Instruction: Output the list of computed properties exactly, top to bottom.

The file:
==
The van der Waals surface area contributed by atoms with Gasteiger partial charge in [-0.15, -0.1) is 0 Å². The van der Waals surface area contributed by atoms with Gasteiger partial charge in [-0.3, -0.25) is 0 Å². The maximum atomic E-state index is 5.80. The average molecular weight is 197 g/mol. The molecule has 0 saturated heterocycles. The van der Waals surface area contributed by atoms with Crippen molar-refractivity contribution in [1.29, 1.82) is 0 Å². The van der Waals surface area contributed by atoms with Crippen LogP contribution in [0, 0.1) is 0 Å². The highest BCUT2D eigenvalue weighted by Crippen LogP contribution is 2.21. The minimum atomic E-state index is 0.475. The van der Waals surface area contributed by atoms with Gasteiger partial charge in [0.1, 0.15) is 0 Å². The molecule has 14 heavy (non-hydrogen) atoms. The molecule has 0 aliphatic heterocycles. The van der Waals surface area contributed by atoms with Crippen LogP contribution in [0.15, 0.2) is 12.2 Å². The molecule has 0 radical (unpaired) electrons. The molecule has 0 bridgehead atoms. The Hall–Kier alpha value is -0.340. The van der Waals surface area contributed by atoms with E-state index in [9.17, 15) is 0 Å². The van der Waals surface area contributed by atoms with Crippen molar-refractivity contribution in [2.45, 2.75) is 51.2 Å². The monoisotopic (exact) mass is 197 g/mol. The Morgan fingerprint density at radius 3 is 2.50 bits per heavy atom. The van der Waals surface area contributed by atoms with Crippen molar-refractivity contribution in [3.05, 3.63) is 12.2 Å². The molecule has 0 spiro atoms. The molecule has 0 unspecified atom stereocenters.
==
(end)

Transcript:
The van der Waals surface area contributed by atoms with Gasteiger partial charge in [-0.15, -0.1) is 0 Å². The van der Waals surface area contributed by atoms with Gasteiger partial charge in [-0.3, -0.25) is 0 Å². The maximum atomic E-state index is 5.80. The average molecular weight is 197 g/mol. The molecule has 0 saturated heterocycles. The van der Waals surface area contributed by atoms with Crippen molar-refractivity contribution in [1.29, 1.82) is 0 Å². The van der Waals surface area contributed by atoms with Crippen LogP contribution in [0, 0.1) is 0 Å². The highest BCUT2D eigenvalue weighted by Crippen LogP contribution is 2.21. The minimum atomic E-state index is 0.475. The van der Waals surface area contributed by atoms with Gasteiger partial charge in [0.1, 0.15) is 0 Å². The molecule has 14 heavy (non-hydrogen) atoms. The molecule has 0 aliphatic heterocycles. The van der Waals surface area contributed by atoms with Crippen LogP contribution in [0.15, 0.2) is 12.2 Å². The molecule has 0 radical (unpaired) electrons. The molecule has 0 bridgehead atoms. The Hall–Kier alpha value is -0.340. The van der Waals surface area contributed by atoms with E-state index in [9.17, 15) is 0 Å². The van der Waals surface area contributed by atoms with Crippen molar-refractivity contribution in [2.45, 2.75) is 51.2 Å². The monoisotopic (exact) mass is 197 g/mol. The Morgan fingerprint density at radius 3 is 2.50 bits per heavy atom. The van der Waals surface area contributed by atoms with Crippen molar-refractivity contribution in [3.05, 3.63) is 12.2 Å². The molecule has 0 spiro atoms. The molecule has 0 unspecified atom stereocenters.